Brendan Akashian, a four-year player at Holy Cross who played three seasons of pro ball, founded Lowell, Mass., based Boomer Baseball in 2020.
One of the most challenging periods in the travel baseball calendar is right around the corner. Travel baseball tryouts are being held for many programs across all age groups. From a director’s perspective, it is a busy time of the year as it requires a delicate balance of roster building with the creation of a successful experience for players, coaches and families.
These coming weeks can pose a lot of questions for players and parents in regard to player placement. Here is my best advice for tryouts to both parents and players.
- If you are trying out for a specific travel baseball team, know who the head coach will be. In my opinion, it’s a red flag when a player agrees to play for a travel team that hasn’t named a coach for his/her particular age level. That’s the equivalent of accepting a job, but not knowing your boss. The head coach can make a massive difference in the experience, and you need to know who that is before agreeing to be on a travel team.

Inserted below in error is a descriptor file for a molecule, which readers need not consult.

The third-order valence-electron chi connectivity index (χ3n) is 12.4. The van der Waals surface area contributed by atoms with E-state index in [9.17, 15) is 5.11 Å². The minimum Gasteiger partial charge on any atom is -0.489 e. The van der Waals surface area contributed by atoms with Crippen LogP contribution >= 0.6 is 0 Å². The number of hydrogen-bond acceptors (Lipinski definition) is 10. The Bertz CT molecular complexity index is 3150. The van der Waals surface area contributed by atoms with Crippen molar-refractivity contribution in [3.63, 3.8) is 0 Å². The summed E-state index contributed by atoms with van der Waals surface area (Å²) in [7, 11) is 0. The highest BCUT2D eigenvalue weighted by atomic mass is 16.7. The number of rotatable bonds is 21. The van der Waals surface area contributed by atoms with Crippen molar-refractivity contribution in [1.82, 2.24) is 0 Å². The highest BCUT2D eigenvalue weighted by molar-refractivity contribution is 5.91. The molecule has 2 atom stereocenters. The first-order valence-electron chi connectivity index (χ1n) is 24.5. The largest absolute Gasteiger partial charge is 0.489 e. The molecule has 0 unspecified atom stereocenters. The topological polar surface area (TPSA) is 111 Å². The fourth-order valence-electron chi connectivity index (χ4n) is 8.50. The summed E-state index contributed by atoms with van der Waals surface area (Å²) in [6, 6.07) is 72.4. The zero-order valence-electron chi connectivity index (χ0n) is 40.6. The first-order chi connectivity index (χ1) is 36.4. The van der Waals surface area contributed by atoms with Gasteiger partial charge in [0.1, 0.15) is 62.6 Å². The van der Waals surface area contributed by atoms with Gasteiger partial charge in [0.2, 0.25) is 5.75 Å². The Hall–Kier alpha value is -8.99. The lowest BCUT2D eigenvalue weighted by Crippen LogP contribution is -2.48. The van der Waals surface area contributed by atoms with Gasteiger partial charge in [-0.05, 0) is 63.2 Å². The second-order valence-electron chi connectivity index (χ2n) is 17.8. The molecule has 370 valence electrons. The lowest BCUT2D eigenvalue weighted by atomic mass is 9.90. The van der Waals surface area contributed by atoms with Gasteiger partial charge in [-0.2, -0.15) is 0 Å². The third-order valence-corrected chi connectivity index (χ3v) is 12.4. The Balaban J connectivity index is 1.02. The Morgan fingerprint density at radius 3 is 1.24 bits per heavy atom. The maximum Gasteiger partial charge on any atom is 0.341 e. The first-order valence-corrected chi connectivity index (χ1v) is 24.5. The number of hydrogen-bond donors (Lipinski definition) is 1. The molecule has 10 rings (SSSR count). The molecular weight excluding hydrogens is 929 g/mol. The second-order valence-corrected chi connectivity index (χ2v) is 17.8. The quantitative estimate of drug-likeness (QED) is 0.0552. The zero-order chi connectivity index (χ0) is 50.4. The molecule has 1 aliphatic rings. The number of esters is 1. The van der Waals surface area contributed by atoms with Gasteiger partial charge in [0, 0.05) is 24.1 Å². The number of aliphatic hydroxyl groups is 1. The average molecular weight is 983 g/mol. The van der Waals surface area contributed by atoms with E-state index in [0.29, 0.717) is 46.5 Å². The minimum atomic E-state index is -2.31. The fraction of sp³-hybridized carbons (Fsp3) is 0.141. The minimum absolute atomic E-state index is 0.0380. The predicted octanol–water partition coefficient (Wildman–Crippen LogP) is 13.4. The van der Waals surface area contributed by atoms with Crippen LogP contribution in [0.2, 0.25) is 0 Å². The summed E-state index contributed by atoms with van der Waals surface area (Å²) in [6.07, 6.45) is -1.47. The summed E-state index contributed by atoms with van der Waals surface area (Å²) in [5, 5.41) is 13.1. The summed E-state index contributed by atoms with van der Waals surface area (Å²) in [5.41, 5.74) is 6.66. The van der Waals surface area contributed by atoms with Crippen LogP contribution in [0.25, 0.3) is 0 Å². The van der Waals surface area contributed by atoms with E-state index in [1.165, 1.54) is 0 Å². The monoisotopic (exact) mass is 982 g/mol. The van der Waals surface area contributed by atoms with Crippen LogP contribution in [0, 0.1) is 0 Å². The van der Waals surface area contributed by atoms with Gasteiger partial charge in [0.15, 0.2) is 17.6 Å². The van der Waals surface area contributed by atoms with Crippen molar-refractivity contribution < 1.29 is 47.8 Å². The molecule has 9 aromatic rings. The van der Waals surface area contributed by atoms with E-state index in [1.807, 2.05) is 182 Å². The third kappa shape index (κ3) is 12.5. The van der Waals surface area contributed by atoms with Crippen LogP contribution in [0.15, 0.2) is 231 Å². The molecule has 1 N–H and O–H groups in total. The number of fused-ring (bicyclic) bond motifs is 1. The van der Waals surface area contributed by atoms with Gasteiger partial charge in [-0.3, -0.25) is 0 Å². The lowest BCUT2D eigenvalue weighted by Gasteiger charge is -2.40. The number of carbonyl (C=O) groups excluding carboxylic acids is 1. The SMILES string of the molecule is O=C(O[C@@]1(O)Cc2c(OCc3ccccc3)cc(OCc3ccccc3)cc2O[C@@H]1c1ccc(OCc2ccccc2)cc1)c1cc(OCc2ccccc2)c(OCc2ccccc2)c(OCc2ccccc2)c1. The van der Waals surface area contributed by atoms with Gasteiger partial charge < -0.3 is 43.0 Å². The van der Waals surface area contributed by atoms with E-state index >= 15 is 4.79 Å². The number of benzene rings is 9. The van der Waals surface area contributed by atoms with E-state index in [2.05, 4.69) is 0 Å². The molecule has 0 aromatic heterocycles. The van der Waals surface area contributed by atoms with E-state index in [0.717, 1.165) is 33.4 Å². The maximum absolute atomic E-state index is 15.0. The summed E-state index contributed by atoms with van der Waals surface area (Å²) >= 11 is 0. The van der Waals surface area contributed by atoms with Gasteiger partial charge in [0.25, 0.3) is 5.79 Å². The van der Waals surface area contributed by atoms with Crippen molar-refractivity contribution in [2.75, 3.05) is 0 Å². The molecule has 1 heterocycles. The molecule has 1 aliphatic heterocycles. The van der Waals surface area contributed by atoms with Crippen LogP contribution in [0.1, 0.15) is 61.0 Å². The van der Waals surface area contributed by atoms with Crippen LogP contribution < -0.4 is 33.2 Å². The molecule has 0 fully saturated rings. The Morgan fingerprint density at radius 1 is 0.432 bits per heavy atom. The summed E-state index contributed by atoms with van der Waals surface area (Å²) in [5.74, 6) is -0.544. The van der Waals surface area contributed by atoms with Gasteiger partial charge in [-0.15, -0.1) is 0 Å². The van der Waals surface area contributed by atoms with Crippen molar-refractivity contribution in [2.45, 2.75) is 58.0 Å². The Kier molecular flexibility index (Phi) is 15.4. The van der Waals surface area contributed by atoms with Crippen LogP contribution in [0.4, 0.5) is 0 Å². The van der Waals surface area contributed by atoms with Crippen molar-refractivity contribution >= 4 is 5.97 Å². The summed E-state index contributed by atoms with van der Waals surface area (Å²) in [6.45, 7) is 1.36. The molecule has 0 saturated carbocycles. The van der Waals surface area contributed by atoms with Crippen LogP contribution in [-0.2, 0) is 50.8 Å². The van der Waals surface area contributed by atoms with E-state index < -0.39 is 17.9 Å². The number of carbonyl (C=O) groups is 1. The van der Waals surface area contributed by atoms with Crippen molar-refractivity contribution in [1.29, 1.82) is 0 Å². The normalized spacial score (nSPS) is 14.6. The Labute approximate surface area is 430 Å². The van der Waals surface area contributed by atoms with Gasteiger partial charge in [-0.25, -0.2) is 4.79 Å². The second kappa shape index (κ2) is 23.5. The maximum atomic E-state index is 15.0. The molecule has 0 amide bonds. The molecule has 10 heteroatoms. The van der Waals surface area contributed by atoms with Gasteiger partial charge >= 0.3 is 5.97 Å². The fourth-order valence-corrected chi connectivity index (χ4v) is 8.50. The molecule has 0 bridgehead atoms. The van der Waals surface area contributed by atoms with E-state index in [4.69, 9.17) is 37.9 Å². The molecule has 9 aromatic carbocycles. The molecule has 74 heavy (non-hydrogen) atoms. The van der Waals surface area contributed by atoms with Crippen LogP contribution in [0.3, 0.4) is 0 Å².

- Everyone’s financial situation is different, but every parent should try to quantify the value received from the program offering. There are some awesome organizations out there that charge $3,500 for a travel baseball season and offer a program that provides a ton of value for the cost. The inverse is also true. There are plenty of organizations that charge $3,500, but it’s hard to quantify what you are getting at that price point. I urge parents to put a dollar figure on what you are getting, and ask the following questions that can dictate the value:
- Do I get private lessons as part of my tuition?
- How many practices are there from winter through the end of year?
- Is the uniform kit included in the cost?
- Are tournament costs included? If so, how many?
- How many games will you play on a normal weekend? How about over the course of the season?
- When a program director takes a player, he is taking on a lot more than just one individual. He is taking on parents who factor into the equation just as much as the player. Every program director wants teams to perform at a high level; they also want to foster an environment of clear communication so that they’re not fielding calls from disgruntled parents every Monday morning.
The tryout isn’t just designed to see how good your son or daughter is, but it’s also gauging the fit for the family and player.